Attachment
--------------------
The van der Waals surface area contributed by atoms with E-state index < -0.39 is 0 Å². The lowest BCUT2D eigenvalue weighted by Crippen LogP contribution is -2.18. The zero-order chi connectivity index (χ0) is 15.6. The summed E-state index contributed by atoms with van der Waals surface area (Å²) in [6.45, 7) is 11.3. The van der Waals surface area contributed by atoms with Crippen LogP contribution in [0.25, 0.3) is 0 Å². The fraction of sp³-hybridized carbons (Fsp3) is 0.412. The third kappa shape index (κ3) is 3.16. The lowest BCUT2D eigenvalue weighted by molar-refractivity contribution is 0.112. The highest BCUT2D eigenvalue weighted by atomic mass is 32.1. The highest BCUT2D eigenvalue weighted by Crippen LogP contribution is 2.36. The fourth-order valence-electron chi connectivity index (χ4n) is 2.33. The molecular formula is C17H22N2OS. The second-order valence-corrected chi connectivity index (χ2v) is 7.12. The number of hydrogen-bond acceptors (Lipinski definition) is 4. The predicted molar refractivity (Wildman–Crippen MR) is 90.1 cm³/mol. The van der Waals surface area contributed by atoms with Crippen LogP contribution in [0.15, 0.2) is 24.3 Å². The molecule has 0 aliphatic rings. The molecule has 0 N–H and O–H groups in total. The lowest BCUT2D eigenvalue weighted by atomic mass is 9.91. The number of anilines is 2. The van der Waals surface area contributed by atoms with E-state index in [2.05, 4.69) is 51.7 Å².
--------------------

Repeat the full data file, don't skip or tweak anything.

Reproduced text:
The van der Waals surface area contributed by atoms with E-state index < -0.39 is 0 Å². The lowest BCUT2D eigenvalue weighted by Crippen LogP contribution is -2.18. The zero-order chi connectivity index (χ0) is 15.6. The summed E-state index contributed by atoms with van der Waals surface area (Å²) in [6.45, 7) is 11.3. The van der Waals surface area contributed by atoms with Crippen LogP contribution in [0.25, 0.3) is 0 Å². The fraction of sp³-hybridized carbons (Fsp3) is 0.412. The third kappa shape index (κ3) is 3.16. The lowest BCUT2D eigenvalue weighted by molar-refractivity contribution is 0.112. The highest BCUT2D eigenvalue weighted by atomic mass is 32.1. The highest BCUT2D eigenvalue weighted by Crippen LogP contribution is 2.36. The fourth-order valence-electron chi connectivity index (χ4n) is 2.33. The molecular formula is C17H22N2OS. The second-order valence-corrected chi connectivity index (χ2v) is 7.12. The number of hydrogen-bond acceptors (Lipinski definition) is 4. The predicted molar refractivity (Wildman–Crippen MR) is 90.1 cm³/mol. The van der Waals surface area contributed by atoms with Crippen LogP contribution in [0.15, 0.2) is 24.3 Å². The molecule has 0 aliphatic rings. The molecule has 0 N–H and O–H groups in total. The lowest BCUT2D eigenvalue weighted by atomic mass is 9.91. The number of anilines is 2. The van der Waals surface area contributed by atoms with E-state index in [2.05, 4.69) is 51.7 Å².